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In modernity three distinct spheres of culture are referred to; respectively these are known as the culture spheres of science, morality, and art – the basis of which is derived from the works of Kant (Critique of Pure Reason, Critique of Pure Practical Reason, and Critic of Judgment). The three existence spheres formulated by Kierkegaard, the aesthetical, the ethical, and the religious seem to have been composed in a similar spirit to the three culture spheres of Kant. What is of great significance in the work of Kierkegaard is that he identified two separate strands of religious thought: Religiousness Type A and Religiousness Type B. These two diametrically opposed forms of religion can be defined in the following way: Religiousness Type A can be understood to embody the fourth culture sphere that has been glossed by the makers of modernity, and Religiousness Type B provides a critical principle and transcending perspective on the culture-spheres as culture-spheres, including religion as a culture-sphere along with those of science, morality and art. To further clarify the distinction between the two types, Religiousness A could be best described as an externalized mode, in which rituals and the regulations of social roles play a part. By contrast, in Religiousness B the stress is not so great on that of the communal role (or principle of communitas as it would be called by Victor Tuner) but is instead more reliant on the role of the individual. What matters in Religiousness Type B is the principle of being religious itself, and not the adherence to doctrines and practices formulated as in Religiousness Type A. What is being expressed by these two polarities, if indeed they are such, is a pattern of religious thinking which is quite similar in its bipolar opposition to the contrasting roles of Apollo and Dionysus, which formed the basis of Nietzsche’s work, The Birth of Tragedy. Not only did this idea have great impact on Nietzsche’s own work, but it has come to be widely regarded in other areas – its impact can still be felt in the art world and the journals of philosophy. Why, though, is this theory of Nietzsche’s connected to Religiousness Type A and B? To answer fully this question one first need to understand the roles of the two gods he used to draw this dichotomy with. Firstly, they both are gods of aesthetics. They occupy similar roles – but one (Apollo) is the god of Sculpture, of art with form. Dionysus, by contrast presides over music – his influence is unseen; it is only heard or felt. What he represents cannot be captured in form, for even in his role as the God of the Theatre, he is always masked. The face of Dionysus is never seen. Usually the two gods are examined in their relation to the art world – but their opposition echoes back to another area; that of religion and the nature of ones relation to the divine. Apollo communicates to his brethren through the sedate art of dream. Dionysus whispers the words of madness to one’s ear – the state of mind though which Dionysus communicates is via intoxication , whether this is in the form of theatre, music, madness or any other form of expression, what lies behind the Dionysian element is the expression of pathos, or emotion. As Nietzsche himself says, “In order to grasp these two tendencies, let us first conceive of them as the separate art-worlds of dreams and drunkenness. These physiological phenomena present a contrast analogous to that existing between the Apollonian and the Dionysian.” The representations of Dionysus appear irrational or subconscious, those of Apollo rational. Furthermore, Apollo is a god of boundary drawing – both ethical and conceptual – he is the god of the principium individuationis. Apollo, therefore represents a sense of unity but also of restriction. Dionysus, by way of contrast, expands his horizons by transcending boundaries – hence for the Dionysian religious type ‘intoxication’ is a transcendence of everyday consciousness in which we overcome individuality. The polarity reflected in these two divinities is here also reminiscent of the opposition seen in modernism where science is viewed as masculine, and religion as feminine. Though Apollo and Dionysus are both male deities, despite an ambiguous iconography which is found in some of the myths and depictions of both gods, in the past there has been a number of attempts to draw parallels between the two deities, depicting Apollo as the masculine force and Dionysus as the feminine force. Notably among the ranks of those scholars who have endeavored to transpose the image of the feminine onto Dionysus, was Bachofen, a contemporary of Nietzsche himself. Bachofen associates Dionysus with potent male sexuality inseparable from the earth, and thus with the first (tellurian) and the second (which he designates matriarchal) stages of existence because written and iconographical evidence links the god to woman: “The phallic god [Dionysus] cannot be thought of separately from feminine materiality.”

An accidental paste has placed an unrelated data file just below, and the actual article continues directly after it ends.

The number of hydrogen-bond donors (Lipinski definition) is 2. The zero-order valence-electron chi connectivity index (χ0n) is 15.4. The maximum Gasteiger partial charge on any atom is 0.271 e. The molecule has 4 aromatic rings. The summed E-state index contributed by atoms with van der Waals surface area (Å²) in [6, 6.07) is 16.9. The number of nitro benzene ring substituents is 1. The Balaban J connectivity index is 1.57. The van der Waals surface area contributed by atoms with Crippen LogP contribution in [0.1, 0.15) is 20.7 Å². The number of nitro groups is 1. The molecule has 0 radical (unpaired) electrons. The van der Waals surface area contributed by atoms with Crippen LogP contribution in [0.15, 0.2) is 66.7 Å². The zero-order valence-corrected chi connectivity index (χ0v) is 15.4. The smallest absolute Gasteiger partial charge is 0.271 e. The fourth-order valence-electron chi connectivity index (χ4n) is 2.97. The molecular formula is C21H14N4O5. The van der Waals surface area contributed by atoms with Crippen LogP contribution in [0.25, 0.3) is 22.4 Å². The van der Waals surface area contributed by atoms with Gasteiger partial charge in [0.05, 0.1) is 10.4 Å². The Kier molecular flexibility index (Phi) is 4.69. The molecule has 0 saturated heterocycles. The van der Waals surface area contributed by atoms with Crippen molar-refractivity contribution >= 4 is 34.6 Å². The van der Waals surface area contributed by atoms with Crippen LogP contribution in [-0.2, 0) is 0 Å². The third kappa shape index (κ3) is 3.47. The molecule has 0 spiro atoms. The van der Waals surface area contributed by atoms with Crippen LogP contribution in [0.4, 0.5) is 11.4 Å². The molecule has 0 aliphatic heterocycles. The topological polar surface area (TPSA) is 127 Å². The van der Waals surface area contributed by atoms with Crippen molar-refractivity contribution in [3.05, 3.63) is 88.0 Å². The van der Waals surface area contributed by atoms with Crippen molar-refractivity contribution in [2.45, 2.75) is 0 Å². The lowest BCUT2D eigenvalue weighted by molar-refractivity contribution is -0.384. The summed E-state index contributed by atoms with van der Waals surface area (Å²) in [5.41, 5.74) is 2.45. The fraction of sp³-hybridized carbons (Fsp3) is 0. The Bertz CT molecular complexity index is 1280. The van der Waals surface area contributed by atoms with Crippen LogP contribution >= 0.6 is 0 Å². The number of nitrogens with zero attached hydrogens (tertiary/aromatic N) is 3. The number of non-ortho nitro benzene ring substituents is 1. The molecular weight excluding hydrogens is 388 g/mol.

Though at first this overlaying of gender onto the two male gods may seem absurd, it is no more so than some of the dualistic notions that have been